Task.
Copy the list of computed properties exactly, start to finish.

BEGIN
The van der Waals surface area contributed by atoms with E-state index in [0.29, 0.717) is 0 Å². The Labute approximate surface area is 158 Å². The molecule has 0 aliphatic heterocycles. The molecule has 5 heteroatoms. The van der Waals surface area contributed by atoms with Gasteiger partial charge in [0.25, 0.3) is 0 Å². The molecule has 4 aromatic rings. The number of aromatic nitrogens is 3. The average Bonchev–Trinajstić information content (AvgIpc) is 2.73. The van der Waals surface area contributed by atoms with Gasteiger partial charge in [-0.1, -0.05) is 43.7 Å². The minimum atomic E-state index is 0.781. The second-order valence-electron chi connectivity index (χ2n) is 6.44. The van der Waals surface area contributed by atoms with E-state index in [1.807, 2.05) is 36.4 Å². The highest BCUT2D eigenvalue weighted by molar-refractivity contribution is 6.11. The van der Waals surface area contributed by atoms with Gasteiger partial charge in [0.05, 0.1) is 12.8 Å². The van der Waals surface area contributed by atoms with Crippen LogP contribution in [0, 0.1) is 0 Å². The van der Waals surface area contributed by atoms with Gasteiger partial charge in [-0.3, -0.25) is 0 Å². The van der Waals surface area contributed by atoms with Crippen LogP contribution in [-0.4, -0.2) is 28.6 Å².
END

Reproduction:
The van der Waals surface area contributed by atoms with E-state index in [0.29, 0.717) is 0 Å². The Labute approximate surface area is 158 Å². The molecule has 0 aliphatic heterocycles. The molecule has 5 heteroatoms. The van der Waals surface area contributed by atoms with Gasteiger partial charge in [0.25, 0.3) is 0 Å². The molecule has 4 aromatic rings. The number of aromatic nitrogens is 3. The average Bonchev–Trinajstić information content (AvgIpc) is 2.73. The van der Waals surface area contributed by atoms with Gasteiger partial charge in [-0.1, -0.05) is 43.7 Å². The minimum atomic E-state index is 0.781. The second-order valence-electron chi connectivity index (χ2n) is 6.44. The van der Waals surface area contributed by atoms with E-state index in [1.807, 2.05) is 36.4 Å². The highest BCUT2D eigenvalue weighted by molar-refractivity contribution is 6.11. The van der Waals surface area contributed by atoms with Gasteiger partial charge in [0.05, 0.1) is 12.8 Å². The van der Waals surface area contributed by atoms with Crippen LogP contribution in [0, 0.1) is 0 Å². The van der Waals surface area contributed by atoms with Gasteiger partial charge in [-0.3, -0.25) is 0 Å². The van der Waals surface area contributed by atoms with Crippen LogP contribution in [-0.4, -0.2) is 28.6 Å².